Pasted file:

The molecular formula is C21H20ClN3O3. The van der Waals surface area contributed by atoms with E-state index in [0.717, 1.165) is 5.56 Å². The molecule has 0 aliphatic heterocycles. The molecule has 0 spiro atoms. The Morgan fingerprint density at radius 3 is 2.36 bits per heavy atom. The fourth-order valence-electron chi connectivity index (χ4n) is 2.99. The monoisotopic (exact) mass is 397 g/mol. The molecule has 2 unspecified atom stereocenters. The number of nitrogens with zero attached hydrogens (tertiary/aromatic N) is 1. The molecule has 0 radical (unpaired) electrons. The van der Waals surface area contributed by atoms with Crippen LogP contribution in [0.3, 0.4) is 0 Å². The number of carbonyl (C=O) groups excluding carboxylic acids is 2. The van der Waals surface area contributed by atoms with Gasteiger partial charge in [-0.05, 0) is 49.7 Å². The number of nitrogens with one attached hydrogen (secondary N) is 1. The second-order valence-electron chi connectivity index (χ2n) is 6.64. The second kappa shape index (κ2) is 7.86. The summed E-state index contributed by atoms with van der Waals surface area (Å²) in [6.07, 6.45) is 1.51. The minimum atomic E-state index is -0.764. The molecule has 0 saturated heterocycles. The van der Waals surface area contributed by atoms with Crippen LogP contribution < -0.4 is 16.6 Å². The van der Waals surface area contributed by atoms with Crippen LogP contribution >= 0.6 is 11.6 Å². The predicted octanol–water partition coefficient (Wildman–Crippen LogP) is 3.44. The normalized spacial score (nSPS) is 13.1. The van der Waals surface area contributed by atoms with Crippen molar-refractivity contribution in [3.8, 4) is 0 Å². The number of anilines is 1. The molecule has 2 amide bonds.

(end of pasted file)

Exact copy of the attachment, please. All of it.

The molecular formula is C21H20ClN3O3. The van der Waals surface area contributed by atoms with E-state index in [0.717, 1.165) is 5.56 Å². The molecule has 0 aliphatic heterocycles. The molecule has 0 spiro atoms. The Morgan fingerprint density at radius 3 is 2.36 bits per heavy atom. The fourth-order valence-electron chi connectivity index (χ4n) is 2.99. The monoisotopic (exact) mass is 397 g/mol. The molecule has 2 unspecified atom stereocenters. The number of nitrogens with zero attached hydrogens (tertiary/aromatic N) is 1. The molecule has 0 radical (unpaired) electrons. The van der Waals surface area contributed by atoms with Crippen LogP contribution in [0.3, 0.4) is 0 Å². The number of carbonyl (C=O) groups excluding carboxylic acids is 2. The van der Waals surface area contributed by atoms with Gasteiger partial charge in [-0.05, 0) is 49.7 Å². The number of nitrogens with one attached hydrogen (secondary N) is 1. The second-order valence-electron chi connectivity index (χ2n) is 6.64. The second kappa shape index (κ2) is 7.86. The summed E-state index contributed by atoms with van der Waals surface area (Å²) in [6.07, 6.45) is 1.51. The minimum atomic E-state index is -0.764. The molecule has 0 saturated heterocycles. The van der Waals surface area contributed by atoms with Crippen LogP contribution < -0.4 is 16.6 Å². The van der Waals surface area contributed by atoms with Crippen LogP contribution >= 0.6 is 11.6 Å². The predicted octanol–water partition coefficient (Wildman–Crippen LogP) is 3.44. The normalized spacial score (nSPS) is 13.1. The van der Waals surface area contributed by atoms with Crippen molar-refractivity contribution in [3.8, 4) is 0 Å². The number of anilines is 1. The molecule has 2 amide bonds.